The Albemarle Chapter participates in activities for historic preservation, which is one of the main purposes of the National Society Daughters of the American Revolution (NSDAR).
On March 16th each year, Albemarle Chapter participates in the wreath laying ceremony at James Madison's grave site at his home Montpelier in Orange, Virginia. Mr. Madison was the father of the Constitution, architect of the Bill of Rights, and fourth President of the United States, and his wife, Dolley Madison, was the first "First Lady" of America.
On April 13, the chapter participates in the wreath laying ceremony at Thomas Jefferson's grave at Monticello in Charlottesville, Virginia. Monticello was the home and autobiographical masterpiece of Thomas Jefferson where he designed and built his home and gardens for more than forty years. Jefferson was author of the Declaration of Independence and the Statute of Virginia for Religious Freedom, third President of the United States, and founder of the University of Virginia.
These ceremonies are attended by many dignitaries and other local societies.
On July 4th each year, the Albemarle Chapter NSDAR assists in the naturalization ceremonies at Monticello where people who have been citizens of other countries take the Oath of Allegiance to complete the process of becoming a U.S. citizen. Albemarle Chapter provides flags and flag care brochures to the new American citizens.
Albemarle Chapter DAR has erected the following historical markers in Virginia:
1924 Boulder placed at "Locust Hill," birthplace of Meriwether Lewis
1924 Boulder placed at "Buena Vista," birthplace of George Rogers Clark
1928 Marker placed on grave of William Lewis, father of Meriwether Lewis, at "Cloverfields," near Keswick
1930 Roadside marker placed at entrance to Captain Joshua Fry's home, oldest house in Albemarle County (since destroyed)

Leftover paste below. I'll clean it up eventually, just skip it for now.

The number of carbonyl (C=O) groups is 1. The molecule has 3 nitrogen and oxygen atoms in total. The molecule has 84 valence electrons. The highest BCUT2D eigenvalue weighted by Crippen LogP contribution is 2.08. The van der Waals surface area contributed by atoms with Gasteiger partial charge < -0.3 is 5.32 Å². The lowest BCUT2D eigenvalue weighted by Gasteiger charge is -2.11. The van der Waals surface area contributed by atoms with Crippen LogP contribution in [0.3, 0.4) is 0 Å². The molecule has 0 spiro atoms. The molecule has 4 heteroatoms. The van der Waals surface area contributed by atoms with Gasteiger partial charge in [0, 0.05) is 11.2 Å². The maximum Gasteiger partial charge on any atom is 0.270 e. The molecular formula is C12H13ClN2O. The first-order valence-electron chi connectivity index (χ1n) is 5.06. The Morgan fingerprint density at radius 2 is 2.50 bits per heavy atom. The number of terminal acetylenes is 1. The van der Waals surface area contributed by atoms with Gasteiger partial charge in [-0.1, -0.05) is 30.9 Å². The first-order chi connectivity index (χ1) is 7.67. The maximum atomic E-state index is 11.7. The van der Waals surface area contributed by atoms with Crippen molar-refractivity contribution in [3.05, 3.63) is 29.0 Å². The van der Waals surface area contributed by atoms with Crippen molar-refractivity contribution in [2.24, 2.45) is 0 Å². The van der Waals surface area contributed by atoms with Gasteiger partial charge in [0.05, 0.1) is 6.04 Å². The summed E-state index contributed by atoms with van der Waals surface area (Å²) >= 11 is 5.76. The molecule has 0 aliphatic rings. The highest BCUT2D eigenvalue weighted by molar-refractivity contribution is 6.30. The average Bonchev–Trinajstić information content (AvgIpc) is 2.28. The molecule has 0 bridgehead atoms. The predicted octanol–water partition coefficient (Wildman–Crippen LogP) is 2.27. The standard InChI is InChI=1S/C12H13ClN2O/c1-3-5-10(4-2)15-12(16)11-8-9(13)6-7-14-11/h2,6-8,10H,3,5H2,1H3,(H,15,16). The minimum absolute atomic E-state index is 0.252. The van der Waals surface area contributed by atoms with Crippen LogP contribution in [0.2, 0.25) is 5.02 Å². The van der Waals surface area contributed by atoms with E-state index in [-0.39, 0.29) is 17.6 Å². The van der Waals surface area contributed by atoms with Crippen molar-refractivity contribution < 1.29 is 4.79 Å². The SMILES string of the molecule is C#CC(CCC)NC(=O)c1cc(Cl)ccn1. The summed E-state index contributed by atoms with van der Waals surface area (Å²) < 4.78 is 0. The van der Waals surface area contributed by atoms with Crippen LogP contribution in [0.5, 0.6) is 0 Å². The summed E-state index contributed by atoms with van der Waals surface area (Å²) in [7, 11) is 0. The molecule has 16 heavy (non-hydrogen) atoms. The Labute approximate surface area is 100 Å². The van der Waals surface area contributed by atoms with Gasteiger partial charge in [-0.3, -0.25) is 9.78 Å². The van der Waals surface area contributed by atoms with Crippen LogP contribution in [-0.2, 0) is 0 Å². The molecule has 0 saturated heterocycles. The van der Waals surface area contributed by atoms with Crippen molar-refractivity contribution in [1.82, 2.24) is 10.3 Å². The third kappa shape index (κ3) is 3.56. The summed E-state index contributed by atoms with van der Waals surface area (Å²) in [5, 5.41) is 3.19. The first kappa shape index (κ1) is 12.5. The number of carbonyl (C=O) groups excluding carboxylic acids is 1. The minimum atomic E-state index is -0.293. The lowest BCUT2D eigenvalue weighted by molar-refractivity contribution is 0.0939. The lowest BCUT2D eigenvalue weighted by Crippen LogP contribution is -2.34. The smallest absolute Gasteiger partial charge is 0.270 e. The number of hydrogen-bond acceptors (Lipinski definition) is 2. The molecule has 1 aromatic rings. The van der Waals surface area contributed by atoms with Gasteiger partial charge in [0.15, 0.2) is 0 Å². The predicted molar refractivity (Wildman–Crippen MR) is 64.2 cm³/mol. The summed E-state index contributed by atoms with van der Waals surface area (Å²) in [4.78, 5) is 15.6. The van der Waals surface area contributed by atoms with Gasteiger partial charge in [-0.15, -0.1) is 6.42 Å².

1932 Contribution toward bronze tablet to be placed on the corner of the Nelson House in Yorktown
1932 Marker given for a black walnut tree sent from Monticello and planted in the National Forest (since destroyed)
1938 Tablet inscribed by the Albemarle Chapter and placed in the wall above the front door at the restoration of the Albemarle County Courthouse
1939 "Jubilee" project: Marking of a Real Daughter's grave and graves of two Revolutionary soldiers
1940 Marker placed on Real Daughter's grave, Mrs. Elizabeth Clark Thompkins, Honorary Albemarle Chapter member
1940 Marker placed on grave of Robert Rives at Oakwood Cemetery, Nelson County
1941 Marker placed on grave of Nicholas Lewis at Riverview Cemetery, Charlottesville
1942 Marker placed on grave of John Walker, Revolutionary soldier at "Belvoir," Cismont
1964 Replacement of marker at "Viewmont," site of home of Captain Joshua Fry
1967 Marker placed at "The Farm," home of Colonel Nicholas Lewis, uncle of Meriwether Lewis
1971 Marker placed at Beckett's Ridge between White Hall and Crozet, on the grave of Susannah Beckett, wife of Revolutionary soldier Humphrey Beckett.
1974 Relocation and re-dedication of stone marker at the grave of Nicholas Lewis, Riverview Cemetery, in cooperation with the local Bicentennial Commission
1981 Marker placed at the grave of Captain Benjamin Harris in family cemetery, Albemarle County, at Junction of routes 6 and 717
2008 Marker placed at Brown's Cove, home of the ten Revolutionary soldiers of the Brown Family.
DAR Erects Historical Plaques
Erects Historical Plaques
Albemarle Chapter has erected many historical plaques and markers in two counties in Virginia. Examples below include the Albemarle Courthouse plaque that was inscribed by DAR in 1938. The Joshua Fry plaque honors an early surveyor and mapmaker, and friend of the Jefferson family who built his home, Viewmont, in Albemarle County.
We Remember Our History
At various times of the year and during special events, Albemarle chapter lays wreaths in remembrance of people who contributed positively to and served our country, including former presidents and veterans.